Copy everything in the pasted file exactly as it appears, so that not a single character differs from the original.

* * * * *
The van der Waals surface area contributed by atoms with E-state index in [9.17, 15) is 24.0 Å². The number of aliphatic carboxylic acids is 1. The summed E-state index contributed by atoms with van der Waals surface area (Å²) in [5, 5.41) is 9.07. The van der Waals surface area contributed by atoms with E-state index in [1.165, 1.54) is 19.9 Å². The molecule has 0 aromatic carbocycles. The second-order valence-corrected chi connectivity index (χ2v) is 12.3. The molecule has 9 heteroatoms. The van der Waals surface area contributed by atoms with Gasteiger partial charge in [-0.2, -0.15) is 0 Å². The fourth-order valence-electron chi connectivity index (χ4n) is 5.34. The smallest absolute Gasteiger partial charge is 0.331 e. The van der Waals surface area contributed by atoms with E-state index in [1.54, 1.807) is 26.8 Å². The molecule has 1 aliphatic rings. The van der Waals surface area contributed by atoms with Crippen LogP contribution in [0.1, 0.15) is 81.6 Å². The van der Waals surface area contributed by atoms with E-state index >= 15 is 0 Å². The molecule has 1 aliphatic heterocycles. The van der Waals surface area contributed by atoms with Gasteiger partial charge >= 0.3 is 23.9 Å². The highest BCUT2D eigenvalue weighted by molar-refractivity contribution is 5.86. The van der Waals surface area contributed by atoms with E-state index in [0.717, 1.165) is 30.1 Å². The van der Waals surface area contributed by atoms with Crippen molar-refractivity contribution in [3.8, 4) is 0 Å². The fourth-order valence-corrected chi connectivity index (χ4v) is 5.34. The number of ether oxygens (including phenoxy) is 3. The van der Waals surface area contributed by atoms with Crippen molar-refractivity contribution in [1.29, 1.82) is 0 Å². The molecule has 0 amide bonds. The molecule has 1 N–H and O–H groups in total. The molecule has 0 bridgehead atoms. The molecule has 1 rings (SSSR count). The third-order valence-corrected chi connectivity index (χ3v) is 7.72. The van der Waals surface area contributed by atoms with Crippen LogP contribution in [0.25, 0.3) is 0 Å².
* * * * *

The van der Waals surface area contributed by atoms with E-state index in [9.17, 15) is 24.0 Å². The number of aliphatic carboxylic acids is 1. The summed E-state index contributed by atoms with van der Waals surface area (Å²) in [5, 5.41) is 9.07. The van der Waals surface area contributed by atoms with E-state index in [1.165, 1.54) is 19.9 Å². The molecule has 0 aromatic carbocycles. The second-order valence-corrected chi connectivity index (χ2v) is 12.3. The molecule has 9 heteroatoms. The van der Waals surface area contributed by atoms with Gasteiger partial charge in [-0.2, -0.15) is 0 Å². The fourth-order valence-electron chi connectivity index (χ4n) is 5.34. The smallest absolute Gasteiger partial charge is 0.331 e. The van der Waals surface area contributed by atoms with E-state index in [1.54, 1.807) is 26.8 Å². The molecule has 1 aliphatic rings. The van der Waals surface area contributed by atoms with Crippen LogP contribution in [0.1, 0.15) is 81.6 Å². The van der Waals surface area contributed by atoms with E-state index >= 15 is 0 Å². The molecule has 1 aliphatic heterocycles. The van der Waals surface area contributed by atoms with Gasteiger partial charge >= 0.3 is 23.9 Å². The highest BCUT2D eigenvalue weighted by molar-refractivity contribution is 5.86. The van der Waals surface area contributed by atoms with E-state index in [0.717, 1.165) is 30.1 Å². The van der Waals surface area contributed by atoms with Crippen molar-refractivity contribution in [3.8, 4) is 0 Å². The fourth-order valence-corrected chi connectivity index (χ4v) is 5.34. The number of ether oxygens (including phenoxy) is 3. The van der Waals surface area contributed by atoms with Crippen molar-refractivity contribution in [1.29, 1.82) is 0 Å². The molecule has 0 amide bonds. The molecule has 1 N–H and O–H groups in total. The molecule has 0 bridgehead atoms. The molecule has 1 rings (SSSR count). The third-order valence-corrected chi connectivity index (χ3v) is 7.72. The van der Waals surface area contributed by atoms with Crippen LogP contribution in [0.25, 0.3) is 0 Å².